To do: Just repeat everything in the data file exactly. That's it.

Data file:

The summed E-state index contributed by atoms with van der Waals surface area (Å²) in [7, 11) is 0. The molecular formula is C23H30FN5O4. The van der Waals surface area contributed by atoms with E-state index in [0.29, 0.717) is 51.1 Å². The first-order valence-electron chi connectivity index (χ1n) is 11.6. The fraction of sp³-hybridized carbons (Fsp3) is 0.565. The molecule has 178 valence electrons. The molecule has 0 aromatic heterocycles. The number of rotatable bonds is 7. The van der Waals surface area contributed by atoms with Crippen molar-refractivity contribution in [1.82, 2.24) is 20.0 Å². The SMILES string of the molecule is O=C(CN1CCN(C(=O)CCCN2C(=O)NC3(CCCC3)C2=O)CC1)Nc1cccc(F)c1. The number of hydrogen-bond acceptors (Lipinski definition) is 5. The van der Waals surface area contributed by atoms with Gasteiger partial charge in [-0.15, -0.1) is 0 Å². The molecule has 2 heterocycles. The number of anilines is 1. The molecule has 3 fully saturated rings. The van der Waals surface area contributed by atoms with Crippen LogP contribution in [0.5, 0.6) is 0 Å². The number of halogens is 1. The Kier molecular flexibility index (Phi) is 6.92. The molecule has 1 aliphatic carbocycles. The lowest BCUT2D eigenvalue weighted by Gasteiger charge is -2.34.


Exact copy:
The summed E-state index contributed by atoms with van der Waals surface area (Å²) in [7, 11) is 0. The molecular formula is C23H30FN5O4. The van der Waals surface area contributed by atoms with E-state index in [0.29, 0.717) is 51.1 Å². The first-order valence-electron chi connectivity index (χ1n) is 11.6. The fraction of sp³-hybridized carbons (Fsp3) is 0.565. The molecule has 178 valence electrons. The molecule has 0 aromatic heterocycles. The number of rotatable bonds is 7. The van der Waals surface area contributed by atoms with Crippen molar-refractivity contribution in [1.82, 2.24) is 20.0 Å². The SMILES string of the molecule is O=C(CN1CCN(C(=O)CCCN2C(=O)NC3(CCCC3)C2=O)CC1)Nc1cccc(F)c1. The number of hydrogen-bond acceptors (Lipinski definition) is 5. The van der Waals surface area contributed by atoms with Gasteiger partial charge in [-0.15, -0.1) is 0 Å². The molecule has 2 heterocycles. The number of anilines is 1. The molecule has 3 fully saturated rings. The van der Waals surface area contributed by atoms with Crippen LogP contribution in [0.5, 0.6) is 0 Å². The number of halogens is 1. The Kier molecular flexibility index (Phi) is 6.92. The molecule has 1 aliphatic carbocycles. The lowest BCUT2D eigenvalue weighted by Gasteiger charge is -2.34.